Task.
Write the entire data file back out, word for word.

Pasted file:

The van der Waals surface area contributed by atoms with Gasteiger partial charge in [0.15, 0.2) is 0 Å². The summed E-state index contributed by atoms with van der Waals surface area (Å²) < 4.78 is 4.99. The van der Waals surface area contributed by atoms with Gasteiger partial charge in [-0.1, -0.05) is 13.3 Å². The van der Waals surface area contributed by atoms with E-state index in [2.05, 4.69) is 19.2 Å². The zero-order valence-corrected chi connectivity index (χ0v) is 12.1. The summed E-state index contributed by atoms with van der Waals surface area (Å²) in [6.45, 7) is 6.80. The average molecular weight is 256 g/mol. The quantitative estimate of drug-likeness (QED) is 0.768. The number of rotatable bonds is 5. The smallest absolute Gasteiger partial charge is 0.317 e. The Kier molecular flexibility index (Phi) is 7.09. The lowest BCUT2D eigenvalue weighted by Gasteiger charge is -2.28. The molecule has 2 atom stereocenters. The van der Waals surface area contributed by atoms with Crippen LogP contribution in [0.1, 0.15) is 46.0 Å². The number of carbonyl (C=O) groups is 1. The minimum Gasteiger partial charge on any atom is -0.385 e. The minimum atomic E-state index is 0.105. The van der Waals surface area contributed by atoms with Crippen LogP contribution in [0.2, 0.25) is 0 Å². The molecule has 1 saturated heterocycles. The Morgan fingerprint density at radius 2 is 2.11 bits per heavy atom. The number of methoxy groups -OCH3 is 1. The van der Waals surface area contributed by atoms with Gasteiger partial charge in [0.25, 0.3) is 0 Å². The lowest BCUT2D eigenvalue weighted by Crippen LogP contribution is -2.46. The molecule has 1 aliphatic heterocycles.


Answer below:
The van der Waals surface area contributed by atoms with Gasteiger partial charge in [0.15, 0.2) is 0 Å². The summed E-state index contributed by atoms with van der Waals surface area (Å²) < 4.78 is 4.99. The van der Waals surface area contributed by atoms with Gasteiger partial charge in [-0.1, -0.05) is 13.3 Å². The van der Waals surface area contributed by atoms with E-state index in [2.05, 4.69) is 19.2 Å². The zero-order valence-corrected chi connectivity index (χ0v) is 12.1. The summed E-state index contributed by atoms with van der Waals surface area (Å²) in [6.45, 7) is 6.80. The average molecular weight is 256 g/mol. The quantitative estimate of drug-likeness (QED) is 0.768. The number of rotatable bonds is 5. The smallest absolute Gasteiger partial charge is 0.317 e. The Kier molecular flexibility index (Phi) is 7.09. The lowest BCUT2D eigenvalue weighted by Gasteiger charge is -2.28. The molecule has 2 atom stereocenters. The van der Waals surface area contributed by atoms with Crippen LogP contribution in [0.1, 0.15) is 46.0 Å². The number of carbonyl (C=O) groups is 1. The minimum Gasteiger partial charge on any atom is -0.385 e. The minimum atomic E-state index is 0.105. The van der Waals surface area contributed by atoms with Crippen LogP contribution in [0.2, 0.25) is 0 Å². The molecule has 1 saturated heterocycles. The Morgan fingerprint density at radius 2 is 2.11 bits per heavy atom. The number of methoxy groups -OCH3 is 1. The van der Waals surface area contributed by atoms with Gasteiger partial charge in [0.25, 0.3) is 0 Å². The lowest BCUT2D eigenvalue weighted by Crippen LogP contribution is -2.46. The molecule has 1 aliphatic heterocycles.